The consequences for a lawyer of failing to comply with an undertaking are extremely serious, and can result in being removed from the profession. An undertaking is defined as a clear and unequivocal statement upon which the other party is intended to rely upon.

The consequences for a litigant for not complying with undertakings are somewhat different, they cannot be disciplined by their regulatory body, but the court can force them to comply. This is done through either detention or fines, until compliance is achieved.

On the 14 June 2012, an application that the Secretary of State be held in contempt of court was made by Duncan Lewis following which the Claimant was released from detention late in the evening, and provided accommodation the following day. An application for contempt of Court was made the same day, and arranged to be heard on the 18 June 2012, when judgment in the matter was to be handed down.

At hand down, His Honour Judge Cotter QC, considered the contempt issue, and for the second time in history found the Home Secretary to have been in contempt of Court. He also ordered that the issue of damages, including aggravated damages for the further periods of detention following the undertaking, be transferred to the Queen’s Bench Division of the High Court for consideration.

The first time that the Home Secretary had been found in contempt was in the case of M v Secretary of State for the Home Department 2 [1994] 1 AC 377, in which the House of Lords held that the Home Secretary can in their official capacity be found in contempt of court for the failure to comply with an Order of the Court.

That case, which was described as
" remarkable for the chapter of accidents, mistakes and misunderstandings which has occurred." [1992] 1 Q.B. 284.

arose from a failure to comply with an injunction to stay the removal of a Zairean national .

The accidents, mistakes and misunderstandings as in the instant case did not provide the get out of jail card that the then Home Secretary Mr Barker had hoped for, as the Court maintained that he was indeed in contempt for the failings of his department and specifically the decision not to act in accordance with an undertaking given.

The judgment in the current case of R oao Lamari v SS Home Department 3 [2012] EWHC 1630 Admin, in relation to the actual contempt has, now been handed down.

[35] The purpose of the court's powers to make findings of contempt is to ensure that orders of the court are obeyed. This jurisdiction is required to be co extensive with the court's jurisdiction to make the very orders which need the protection which the jurisdiction to make findings of contempt provides.


The fallout from the decision is that all paper consent orders recording an agreement or undertaking from the Home Department in relation to Duncan Lewis clients are currently suspended pending an investigation into the outcome of this matter. This is currently having a catastrophic effect on the good order of the Court system on the basis that orders are not being processed and cases are backlogging. Further currently no undertaking or agreement at a court hearing can be agreed until assurances are in place to validate the person giving undertakings, this means that as in the case of Lamari a judge will now have to have a full discussion on interim-relief pending a final judgement. This will consume considerable judicial time, and may lead to a future of justice being delayed, within a system already struggling with the strain of cases.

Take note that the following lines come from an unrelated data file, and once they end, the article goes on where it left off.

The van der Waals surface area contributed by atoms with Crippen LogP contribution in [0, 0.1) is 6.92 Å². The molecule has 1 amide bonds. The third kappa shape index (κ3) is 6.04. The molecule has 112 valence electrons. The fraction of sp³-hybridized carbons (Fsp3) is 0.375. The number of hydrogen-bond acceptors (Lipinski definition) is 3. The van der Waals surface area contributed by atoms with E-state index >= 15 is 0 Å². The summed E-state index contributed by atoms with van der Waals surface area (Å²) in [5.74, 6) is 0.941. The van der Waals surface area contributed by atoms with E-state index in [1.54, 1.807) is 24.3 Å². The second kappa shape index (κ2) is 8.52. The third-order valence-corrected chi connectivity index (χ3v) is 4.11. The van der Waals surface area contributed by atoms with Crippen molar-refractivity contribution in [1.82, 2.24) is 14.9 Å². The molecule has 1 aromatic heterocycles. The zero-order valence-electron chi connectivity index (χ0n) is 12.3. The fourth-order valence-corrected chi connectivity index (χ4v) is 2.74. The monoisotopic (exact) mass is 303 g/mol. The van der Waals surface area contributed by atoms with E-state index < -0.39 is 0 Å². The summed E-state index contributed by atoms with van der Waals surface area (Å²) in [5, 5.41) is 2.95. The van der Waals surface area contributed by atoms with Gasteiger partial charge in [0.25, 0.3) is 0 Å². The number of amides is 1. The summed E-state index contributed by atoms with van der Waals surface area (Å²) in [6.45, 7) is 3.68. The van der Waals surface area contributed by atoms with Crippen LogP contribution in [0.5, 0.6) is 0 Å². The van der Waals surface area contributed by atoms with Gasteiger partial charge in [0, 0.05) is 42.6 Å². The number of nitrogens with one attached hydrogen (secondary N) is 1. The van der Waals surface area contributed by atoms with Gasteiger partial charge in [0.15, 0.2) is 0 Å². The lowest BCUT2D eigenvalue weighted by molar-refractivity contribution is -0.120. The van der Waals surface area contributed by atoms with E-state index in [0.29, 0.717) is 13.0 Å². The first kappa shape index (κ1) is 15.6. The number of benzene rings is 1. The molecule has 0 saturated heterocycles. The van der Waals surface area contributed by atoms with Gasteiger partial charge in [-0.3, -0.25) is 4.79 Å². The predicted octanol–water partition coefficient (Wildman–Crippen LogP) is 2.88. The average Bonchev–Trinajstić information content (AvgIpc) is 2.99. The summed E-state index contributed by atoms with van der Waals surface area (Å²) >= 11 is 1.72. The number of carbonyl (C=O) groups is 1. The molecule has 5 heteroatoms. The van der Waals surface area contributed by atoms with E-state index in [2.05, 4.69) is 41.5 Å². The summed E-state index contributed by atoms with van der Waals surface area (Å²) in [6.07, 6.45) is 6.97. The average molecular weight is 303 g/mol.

Why is the Home Secretary not personally fined, imprisoned or in other way sanctioned? Well the simple reason is that by the time of the hearing she had already released the Claimant, and further that the Ministers whilst liable in their official capacity for the failures of their department are not liable in their personal capacity (at any rate absent clear evidence that the contempt emanated directly from them personally) and as such no imprisonment or fine would be appropriate. The Court proceeds on the basis that a Minster will always intend to comply with the Rule of Law and as such there should never be a need for a Minister to be told twice.

In the case of MSA v London Borough Croydon [2009] EWHC 2474 the honourable Mr Justice Collins, one of the most experienced judges of the High Court, set out in detail the reasons why he could not sanction the Borough legally, and then further why it would not normally be necessary. His Honour was more than confident that simply the threat of being found in contempt should the shortcomings be pointed out would resolve the issue, and if it did not a contempt order with a mandatory order to comply would resolve the issue. The finding that the public body was in contempt would be enough of a remedy.

The failure to comply with undertakings is more common than it should be. In two recent examples lawyers have had to return to court and re-open Judicial Review proceedings settled on the basis of undertakings and threaten contempt proceedings in order to secure compliance with the undertakings.

The Home Secretary is now on her second strike; it can only be a matter of time in the current climate of Ministerial interference in the court process before the Home Secretary has her third strike and may be out.

1Immigration Detention in the UK | The Migration Observatory
2 http://www.bailii.org/uk/cases/UKHL/1993/5.html
3http://www.bailii.org/ew/cases/EWHC/Admin/2012/1630.htm
4MSA v London Borough of Croydon [2009] EWHC 2474 (Admin) (12 October 2009)

By Adam Tear